There hasn’t been a federal budget in three years, so what’s to worry about the just-released budget for fiscal year 2013?

Well, there’s the fact that the budget proposal is a blueprint of the legislation the administration intends to pursue, and it reflects the general philosophy of the “thinkers” in the executive branch.

That said, there are a few things to cheer, but much to dismay those who are concerned about the economic welfare of the nation.

On the plus side, there’s the proposal to extend 100 percent first-year depreciation for qualified property, which expired at the end of 2011. Then there’s the payroll tax, which will resume its rate of 6.2 percent at the beginning of March if no action is taken—and it looks as though a compromise is already in the works, ready for a vote. Making the Research and Experimentation Credit permanent isn’t a bad idea either.

Overall, though, the general thrust of the budget proposal is depressing: It would add $1 trillion to the national debt, attempt to end the recession with increased spending, while paying for everything with a $2 trillion tax increase, the largest in the nation’s history.

Moreover, the budget proposes a tax agenda that picks winners and losers. That was already tried under the stimulus plan, and gave us such winners as Solyndra and a host of other special-interest enterprises that were championed by the administration but subsequently went broke.

Government will continue to add bureaucrats, except for the military, which will cashier thousands in a cost-saving move. But at least the proposal includes a request of $12.8 billion for the IRS, an 8 percent increase over the FY 2012 level. Hopefully, this will help close the tax gap and make life easier for preparers. Of the total, $403 million is for new IRS enforcement activities, which the IRS projects will raise $1.48 billion in revenue annually once new hires are fully trained. And $35 million is to strengthen return preparer compliance, including registration and development of competency testing.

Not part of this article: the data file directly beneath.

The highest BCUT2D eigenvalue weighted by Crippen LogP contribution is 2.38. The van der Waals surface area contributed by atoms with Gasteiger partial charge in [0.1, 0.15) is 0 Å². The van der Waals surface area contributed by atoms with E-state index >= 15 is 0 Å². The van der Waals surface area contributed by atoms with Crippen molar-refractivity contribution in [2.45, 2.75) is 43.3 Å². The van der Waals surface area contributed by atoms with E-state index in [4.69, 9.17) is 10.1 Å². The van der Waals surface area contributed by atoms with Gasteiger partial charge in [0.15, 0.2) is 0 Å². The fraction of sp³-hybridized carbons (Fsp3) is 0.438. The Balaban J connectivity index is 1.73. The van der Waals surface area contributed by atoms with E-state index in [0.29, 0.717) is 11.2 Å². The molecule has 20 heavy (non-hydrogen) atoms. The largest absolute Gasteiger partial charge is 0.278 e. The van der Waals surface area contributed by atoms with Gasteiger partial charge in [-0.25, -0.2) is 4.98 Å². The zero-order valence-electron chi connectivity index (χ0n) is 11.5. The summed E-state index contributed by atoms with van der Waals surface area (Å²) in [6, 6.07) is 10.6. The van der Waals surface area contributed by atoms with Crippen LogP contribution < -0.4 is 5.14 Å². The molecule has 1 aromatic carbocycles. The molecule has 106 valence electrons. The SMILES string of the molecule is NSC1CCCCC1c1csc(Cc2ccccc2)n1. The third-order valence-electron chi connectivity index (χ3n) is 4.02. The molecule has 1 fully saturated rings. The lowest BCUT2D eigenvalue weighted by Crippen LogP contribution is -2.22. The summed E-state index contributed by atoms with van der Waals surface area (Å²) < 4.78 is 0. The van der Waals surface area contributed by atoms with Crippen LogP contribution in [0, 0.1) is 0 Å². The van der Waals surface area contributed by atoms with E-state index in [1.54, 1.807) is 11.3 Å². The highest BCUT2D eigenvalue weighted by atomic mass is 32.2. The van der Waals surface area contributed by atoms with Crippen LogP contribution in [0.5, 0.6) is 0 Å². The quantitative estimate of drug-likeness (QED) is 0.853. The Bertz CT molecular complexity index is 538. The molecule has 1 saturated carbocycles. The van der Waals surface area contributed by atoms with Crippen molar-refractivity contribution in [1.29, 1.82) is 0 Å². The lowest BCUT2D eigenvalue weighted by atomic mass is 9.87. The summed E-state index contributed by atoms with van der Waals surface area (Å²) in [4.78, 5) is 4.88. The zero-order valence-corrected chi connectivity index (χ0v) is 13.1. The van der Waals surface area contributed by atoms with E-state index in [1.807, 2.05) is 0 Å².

As with prior budgets, this one aims to get rid of the LIFO method of inventory accounting, deeming it a loophole. Any repeal would affect the roughly 40 percent of all businesses in nearly every industry that use inventories.

And the change in the tax treatment of carried interest, projected at raising more than $13 billion over the next 10 years, would change the character of a carried interest from a capital gain to ordinary income.

The return of the estate tax to its 2009 level of 45 percent (with a $3.5 million exemption) would force the sale of many small businesses and family farms at a time of already depressed values.

Ominously, and in anticipation of the downward pull on the economy these proposals might have, the budget includes a new “Manufacturing Communities” tax credit. This would encourage investments in communities affected by military base closures, plant closures and mass layoffs.

Fortunately or not, this budget stands no more chance at passage than did the prior three budgets submitted by the administration. Senate leadership has already stated that it will not act on a full budget plan this year. And with an upcoming election, next year is anybody’s guess.

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